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Tuesday, March 23, 2010

City Pride in Everyday Places

"St. Louis: the Greatest City in America"

How would that tagline look plastered all across the city, on billboards, city vehicles, and benches?

The City of Baltimore's ubiquitous benches indeed feature this tagline. The benches are located all across the city, at bus stops and in business districts. I can't stress enough the importance of a little civic confidence--even cockiness, as Baltimore is displaying here. We can change attitudes about our city if we start by changing our own.

Come to think of it, the City of St. Louis's government vehicles do have license plates that read "St. Louis: The Place to Be". But I think we need to aim higher, like Baltimore. I think uplifting civic messages like this, on everyday objects, subtly transmit happiness and civic pride. What do you think? If you agree with me, what similar text would you put on a St. Louis bench?

UPDATE (2:10PM): How about this tagline? (Photograph is courtesy of Flickr user Pruitt-Igoe).

St. Louis: The City of a Thousand Sights. I like that.


Chris said...

Baltimore is addicted to meaningless, feel-good campaigns like the one on the bench. Whether it's "Believe" or "Charm City," Baltimore needs to address real quality of life issues and not waste money on slogans. Baltimore's government does nothing to make the city "the greatest city in America."

Matt M. said...

Surely a program like this can't cost too much money and can be done concurrently with concrete, effective quality of life improvements.

Plus it doesn't need to be city-driven, per se. A vigilante citizens' group that would fashion such a slogan would be just as beneficial to the city's confidence, if not more so.

Painter in St. Louis said...

St. Louis "The Benefit City"

STLgasm said...

I like the feel-good campaign that appeared in transit ads about seven years ago. Here's one of them:

Alex Ihnen said...

Why do people (Chris) believe that St. Louis must fix all social and economic issues beyond any other place in American before we can have pride in where we live?!?! If we're to wait until the murder rate is 0 and every St. Louis City public school student can get accepted to Harvard then we should all just say fuck it and move to Fenton or Chesterfield or Portland or wherever your own personal utopia exists.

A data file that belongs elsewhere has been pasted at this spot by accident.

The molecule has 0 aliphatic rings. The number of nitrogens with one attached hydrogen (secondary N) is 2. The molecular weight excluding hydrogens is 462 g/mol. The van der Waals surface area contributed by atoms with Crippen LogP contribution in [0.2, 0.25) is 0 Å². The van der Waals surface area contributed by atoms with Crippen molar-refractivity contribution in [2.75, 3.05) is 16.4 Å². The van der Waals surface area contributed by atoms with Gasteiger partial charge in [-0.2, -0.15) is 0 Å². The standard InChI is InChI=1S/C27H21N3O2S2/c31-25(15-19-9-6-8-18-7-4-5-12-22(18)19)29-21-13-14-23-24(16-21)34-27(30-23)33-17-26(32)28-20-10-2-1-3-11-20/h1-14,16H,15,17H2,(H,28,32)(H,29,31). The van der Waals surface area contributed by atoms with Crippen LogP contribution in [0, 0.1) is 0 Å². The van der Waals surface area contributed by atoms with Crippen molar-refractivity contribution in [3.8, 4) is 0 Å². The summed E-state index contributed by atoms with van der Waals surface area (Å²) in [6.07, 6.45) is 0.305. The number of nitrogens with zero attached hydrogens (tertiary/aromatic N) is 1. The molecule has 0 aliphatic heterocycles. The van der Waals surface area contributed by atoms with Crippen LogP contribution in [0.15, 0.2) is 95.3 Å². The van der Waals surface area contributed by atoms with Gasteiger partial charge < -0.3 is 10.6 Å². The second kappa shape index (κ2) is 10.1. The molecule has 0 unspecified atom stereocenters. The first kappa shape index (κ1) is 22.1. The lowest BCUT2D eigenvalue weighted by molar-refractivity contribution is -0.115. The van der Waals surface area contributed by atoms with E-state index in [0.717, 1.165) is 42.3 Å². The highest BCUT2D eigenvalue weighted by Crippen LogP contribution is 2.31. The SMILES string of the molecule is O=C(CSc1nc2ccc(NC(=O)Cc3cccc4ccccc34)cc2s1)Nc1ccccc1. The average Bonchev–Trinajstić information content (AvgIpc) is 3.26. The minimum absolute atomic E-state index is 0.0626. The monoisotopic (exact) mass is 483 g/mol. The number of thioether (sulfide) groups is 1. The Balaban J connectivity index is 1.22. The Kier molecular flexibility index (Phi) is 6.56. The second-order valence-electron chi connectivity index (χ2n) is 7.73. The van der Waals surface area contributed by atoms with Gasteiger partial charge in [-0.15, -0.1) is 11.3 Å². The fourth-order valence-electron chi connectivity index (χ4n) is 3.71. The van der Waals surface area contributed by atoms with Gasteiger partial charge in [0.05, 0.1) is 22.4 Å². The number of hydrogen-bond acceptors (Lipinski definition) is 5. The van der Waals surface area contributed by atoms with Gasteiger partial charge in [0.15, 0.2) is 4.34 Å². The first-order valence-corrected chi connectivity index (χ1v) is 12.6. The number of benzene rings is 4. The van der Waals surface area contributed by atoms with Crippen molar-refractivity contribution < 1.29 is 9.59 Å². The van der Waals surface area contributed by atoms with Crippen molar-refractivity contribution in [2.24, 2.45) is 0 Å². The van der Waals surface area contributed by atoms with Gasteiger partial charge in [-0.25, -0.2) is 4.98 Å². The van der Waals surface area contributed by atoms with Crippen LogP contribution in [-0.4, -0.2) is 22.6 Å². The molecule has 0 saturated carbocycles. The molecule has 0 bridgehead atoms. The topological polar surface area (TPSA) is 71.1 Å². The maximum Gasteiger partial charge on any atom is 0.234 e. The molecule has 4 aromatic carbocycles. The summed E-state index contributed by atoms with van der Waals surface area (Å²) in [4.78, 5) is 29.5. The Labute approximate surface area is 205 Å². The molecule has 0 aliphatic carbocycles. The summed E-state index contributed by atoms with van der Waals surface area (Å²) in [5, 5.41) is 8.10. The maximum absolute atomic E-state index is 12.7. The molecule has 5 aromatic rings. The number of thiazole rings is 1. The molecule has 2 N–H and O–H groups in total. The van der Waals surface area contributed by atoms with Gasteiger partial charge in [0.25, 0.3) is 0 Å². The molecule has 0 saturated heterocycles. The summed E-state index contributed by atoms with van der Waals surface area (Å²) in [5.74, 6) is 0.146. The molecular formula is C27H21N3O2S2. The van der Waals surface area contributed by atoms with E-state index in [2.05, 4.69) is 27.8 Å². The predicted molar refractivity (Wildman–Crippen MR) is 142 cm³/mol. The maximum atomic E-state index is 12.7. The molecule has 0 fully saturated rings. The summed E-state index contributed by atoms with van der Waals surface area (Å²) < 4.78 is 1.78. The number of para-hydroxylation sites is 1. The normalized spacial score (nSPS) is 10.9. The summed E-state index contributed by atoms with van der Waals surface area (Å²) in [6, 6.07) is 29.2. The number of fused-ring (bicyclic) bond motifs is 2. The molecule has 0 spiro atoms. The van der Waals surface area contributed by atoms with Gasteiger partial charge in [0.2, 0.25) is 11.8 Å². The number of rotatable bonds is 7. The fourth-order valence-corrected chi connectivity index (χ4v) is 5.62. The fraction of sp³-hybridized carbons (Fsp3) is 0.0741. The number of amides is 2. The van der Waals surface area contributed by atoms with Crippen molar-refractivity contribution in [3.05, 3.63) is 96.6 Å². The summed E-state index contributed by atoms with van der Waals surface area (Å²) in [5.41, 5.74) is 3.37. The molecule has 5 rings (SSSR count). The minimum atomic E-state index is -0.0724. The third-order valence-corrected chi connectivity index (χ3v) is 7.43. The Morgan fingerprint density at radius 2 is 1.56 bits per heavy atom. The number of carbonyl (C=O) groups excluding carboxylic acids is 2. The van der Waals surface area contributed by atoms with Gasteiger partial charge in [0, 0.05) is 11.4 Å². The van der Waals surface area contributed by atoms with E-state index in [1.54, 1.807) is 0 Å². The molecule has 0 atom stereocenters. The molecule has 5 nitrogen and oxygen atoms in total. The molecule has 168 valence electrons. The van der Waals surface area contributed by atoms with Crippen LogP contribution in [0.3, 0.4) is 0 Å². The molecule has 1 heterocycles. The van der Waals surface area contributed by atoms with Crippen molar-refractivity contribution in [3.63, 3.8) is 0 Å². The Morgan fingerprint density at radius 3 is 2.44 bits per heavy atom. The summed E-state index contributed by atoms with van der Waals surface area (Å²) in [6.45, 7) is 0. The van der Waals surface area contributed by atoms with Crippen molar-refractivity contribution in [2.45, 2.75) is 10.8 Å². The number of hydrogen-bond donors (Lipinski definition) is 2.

Daron said...

come on, Salvatos had the 'Greatest Sandwich in the World.' We've got dozens of organizations and things claiming to be best in the world at something.

I don't see a problem with coming up with an endless stream of nicknames and memes though. let's just keep throwing them out there and see if any good ones can stick.

i put together a wikipedia article called, 'iconography of st. louis, missouri' and it still needs work, but it is all about our sense of identity, so I'd encourage everyone to contribute a paragraph or so.

I'd like to add in the Lewis and Clark statue by the river, our little river guage. Clark and the Dog are now under water. We're getting up to Hat Level.

Anonymous said...

I have a different outlook on pride and St. Louis. I think St Louisans have to be directly challenged. An onus has to be placed on them to become the next great generation in St. Louis.

A collage of words come to mind when I see "St Louis" or "St Louisan" : Responsibility, Care, Citizen, Pride, Respect, Honor, Love, Participant, Leader, Innovation, Future, Past, Yours, Mine, Ours, Opportunity, Muse, River, Ideas.

I see these words in a picture rising like buildings on the skyline behind the Arch.

I think blogs such as your own and countless others point us in the right direction, but ultimately the people, in mass, are going to have to begin to act. I'm confident we'll get there. You can look back on the past decade or so of revitalization and be proud and you can look to the future with wide-eyed anticipation.

People need to act with St Louis in mind. Whether is volunteering, voting or turning in a census. A collective spirit of action is needed. I truly believe we're on a new frontier in St Louis' history.

*places Cardinal Hat on head and puts on stl-style t-shirt*

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